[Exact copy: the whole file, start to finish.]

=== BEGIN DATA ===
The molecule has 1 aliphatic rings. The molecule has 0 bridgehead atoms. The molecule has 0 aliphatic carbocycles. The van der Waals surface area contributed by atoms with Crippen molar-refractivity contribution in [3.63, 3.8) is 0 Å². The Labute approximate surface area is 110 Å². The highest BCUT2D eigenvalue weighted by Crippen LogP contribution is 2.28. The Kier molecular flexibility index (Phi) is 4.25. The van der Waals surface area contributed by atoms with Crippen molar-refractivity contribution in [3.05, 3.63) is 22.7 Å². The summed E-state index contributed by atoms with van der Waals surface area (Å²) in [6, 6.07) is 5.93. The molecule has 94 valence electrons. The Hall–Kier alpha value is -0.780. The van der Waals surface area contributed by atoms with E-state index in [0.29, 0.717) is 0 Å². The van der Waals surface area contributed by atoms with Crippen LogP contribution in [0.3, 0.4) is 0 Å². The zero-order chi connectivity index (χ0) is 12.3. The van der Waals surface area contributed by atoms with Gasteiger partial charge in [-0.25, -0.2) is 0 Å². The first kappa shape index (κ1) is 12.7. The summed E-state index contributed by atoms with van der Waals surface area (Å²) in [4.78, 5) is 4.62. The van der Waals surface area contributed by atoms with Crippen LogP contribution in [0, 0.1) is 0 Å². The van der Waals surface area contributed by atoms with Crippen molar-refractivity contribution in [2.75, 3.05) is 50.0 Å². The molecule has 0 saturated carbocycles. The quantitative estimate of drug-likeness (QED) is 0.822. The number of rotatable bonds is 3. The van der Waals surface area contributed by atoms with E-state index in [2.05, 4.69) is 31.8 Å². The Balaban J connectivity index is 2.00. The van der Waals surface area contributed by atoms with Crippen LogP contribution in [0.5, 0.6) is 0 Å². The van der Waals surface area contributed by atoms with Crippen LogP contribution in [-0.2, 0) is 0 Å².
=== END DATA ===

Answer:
The molecule has 1 aliphatic rings. The molecule has 0 bridgehead atoms. The molecule has 0 aliphatic carbocycles. The van der Waals surface area contributed by atoms with Crippen molar-refractivity contribution in [3.63, 3.8) is 0 Å². The Labute approximate surface area is 110 Å². The highest BCUT2D eigenvalue weighted by Crippen LogP contribution is 2.28. The Kier molecular flexibility index (Phi) is 4.25. The van der Waals surface area contributed by atoms with Crippen molar-refractivity contribution in [3.05, 3.63) is 22.7 Å². The summed E-state index contributed by atoms with van der Waals surface area (Å²) in [6, 6.07) is 5.93. The molecule has 94 valence electrons. The Hall–Kier alpha value is -0.780. The van der Waals surface area contributed by atoms with E-state index in [0.29, 0.717) is 0 Å². The van der Waals surface area contributed by atoms with Crippen LogP contribution in [0.3, 0.4) is 0 Å². The zero-order chi connectivity index (χ0) is 12.3. The van der Waals surface area contributed by atoms with Gasteiger partial charge in [-0.25, -0.2) is 0 Å². The first kappa shape index (κ1) is 12.7. The summed E-state index contributed by atoms with van der Waals surface area (Å²) in [4.78, 5) is 4.62. The van der Waals surface area contributed by atoms with Crippen LogP contribution in [0, 0.1) is 0 Å². The van der Waals surface area contributed by atoms with Crippen molar-refractivity contribution in [2.75, 3.05) is 50.0 Å². The molecule has 0 saturated carbocycles. The quantitative estimate of drug-likeness (QED) is 0.822. The number of rotatable bonds is 3. The van der Waals surface area contributed by atoms with E-state index in [2.05, 4.69) is 31.8 Å². The Balaban J connectivity index is 2.00. The van der Waals surface area contributed by atoms with Crippen LogP contribution in [0.5, 0.6) is 0 Å². The van der Waals surface area contributed by atoms with Crippen LogP contribution in [-0.2, 0) is 0 Å².